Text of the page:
Being given the matrix-doping agent molecular interactions brought into play in the inscription process of the SRGs, it appears relatively difficult to establish a comparison model between the results obtained for the DR1 with those obtained for the complexes A-C. On the other hand, in comparison with the results presented in Table 1, one can establish that the PMMA matrix induces, for PMMA-A\B\C compounds compared to the complexes A-C, a decrease in the first-order diffraction efficiency, in the average height as well as an increase in the inscription time of the SRGs. This observation is even more marked for the s-p polarization state of writing beams and for the compound PMMA-A having only one chlorine atom like acceptor fragment.
3.3 Two-dimensional structures
In this study, it was also possible to write the so-called “two-dimensional” (2D) gratings (Fig. 5) in a reproducible way. To obtain a 2D SRG, each thin film was turned of 90° between two inscription processes carried out under the same experimental conditions as those of a classical SRG [21–26]. For the complexes A-C, the two classical SRGs separately written are combined (constructive and destructive interferences) to give these 2D SRGs whose cross section is sinusoidal with a grating spacing equal to Λ2D=2Λ1D≈1064 nm. However, according to the results obtained and presented in Table 2, these two-dimensional structures have a maximum first-order diffraction efficiency and an average height (measured after inscription of the 2D SRGs) approximately 60% lower than those of the classical SRGs.
In the case of the 2D SRGs, the matter migration is also carried out from high to low intensity regions and the formation of this type of structures is related to the photo-induced auto-organization of azo chromophores of the complexes A-C [21,26].
In this study, photo-induced SRGs were written of the organometallic complexes A-C thin films using a dynamic holography technique in picosecond regime. From the obtained results, it could be clearly established that the dynamics of the formation of these SRGs is dependent on the light intensity and on the polarization of writing beams. Moreover, it was possible to write the two-dimensional structures in a reproducible way. It was observed that these 2D SRGs induce a decreasing of about 60% of the maximum first-order diffraction efficiency and of the average height compared to the classical SRG. Lastly, it is important to note that the photo-induced classical and 2D SRGs could all be completely erased subjecting the thin films to a temperature close to 120°C.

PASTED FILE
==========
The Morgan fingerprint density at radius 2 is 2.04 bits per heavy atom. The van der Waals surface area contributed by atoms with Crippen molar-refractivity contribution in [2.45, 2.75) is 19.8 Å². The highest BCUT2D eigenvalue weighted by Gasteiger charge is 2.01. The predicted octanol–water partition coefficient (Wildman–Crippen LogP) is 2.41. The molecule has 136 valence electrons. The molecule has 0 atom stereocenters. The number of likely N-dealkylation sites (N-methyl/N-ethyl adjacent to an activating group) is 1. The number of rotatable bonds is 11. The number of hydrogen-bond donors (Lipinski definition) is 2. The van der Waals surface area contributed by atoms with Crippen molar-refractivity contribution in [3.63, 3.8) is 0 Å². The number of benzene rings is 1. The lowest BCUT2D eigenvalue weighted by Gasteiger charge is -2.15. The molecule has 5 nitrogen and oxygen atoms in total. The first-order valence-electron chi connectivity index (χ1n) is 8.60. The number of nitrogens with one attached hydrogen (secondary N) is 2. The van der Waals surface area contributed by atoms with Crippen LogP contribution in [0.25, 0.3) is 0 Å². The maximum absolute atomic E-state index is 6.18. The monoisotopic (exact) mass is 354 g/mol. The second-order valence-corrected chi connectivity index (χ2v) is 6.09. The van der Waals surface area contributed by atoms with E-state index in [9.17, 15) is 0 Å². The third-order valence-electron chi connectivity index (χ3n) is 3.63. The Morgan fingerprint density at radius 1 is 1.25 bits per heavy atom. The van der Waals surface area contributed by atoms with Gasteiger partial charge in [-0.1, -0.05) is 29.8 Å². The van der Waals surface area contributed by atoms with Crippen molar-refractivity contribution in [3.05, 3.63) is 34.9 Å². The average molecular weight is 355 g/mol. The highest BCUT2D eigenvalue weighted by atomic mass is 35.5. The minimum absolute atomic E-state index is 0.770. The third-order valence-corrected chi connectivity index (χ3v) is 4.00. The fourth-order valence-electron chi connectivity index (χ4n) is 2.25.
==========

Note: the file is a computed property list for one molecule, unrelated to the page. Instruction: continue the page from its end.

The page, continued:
The strongest second and third-order optical nonlinearities of the complexes A-C [9,10] and their good holographic properties observed in picosecond regime (diffraction efficiency, average height, inscription time and stability) make them promising candidates for multiple applications. Indeed, we showed that the ruthenium-acetylide complexes are without a doubt promising materials for future optoelectronics applications and the last projections in terms of molecular engineering and miniaturization of continuous and pulsed laser sources let imagine the potential of applications of these types of materials: optoelectronic components, optical memories and optical data storage.
The authors would like to thank the Service Commun d’Imageries et Analyses Microscopiques (Angers University) for performing AFM measurements. Also, the authors thank the COST Action MP0702.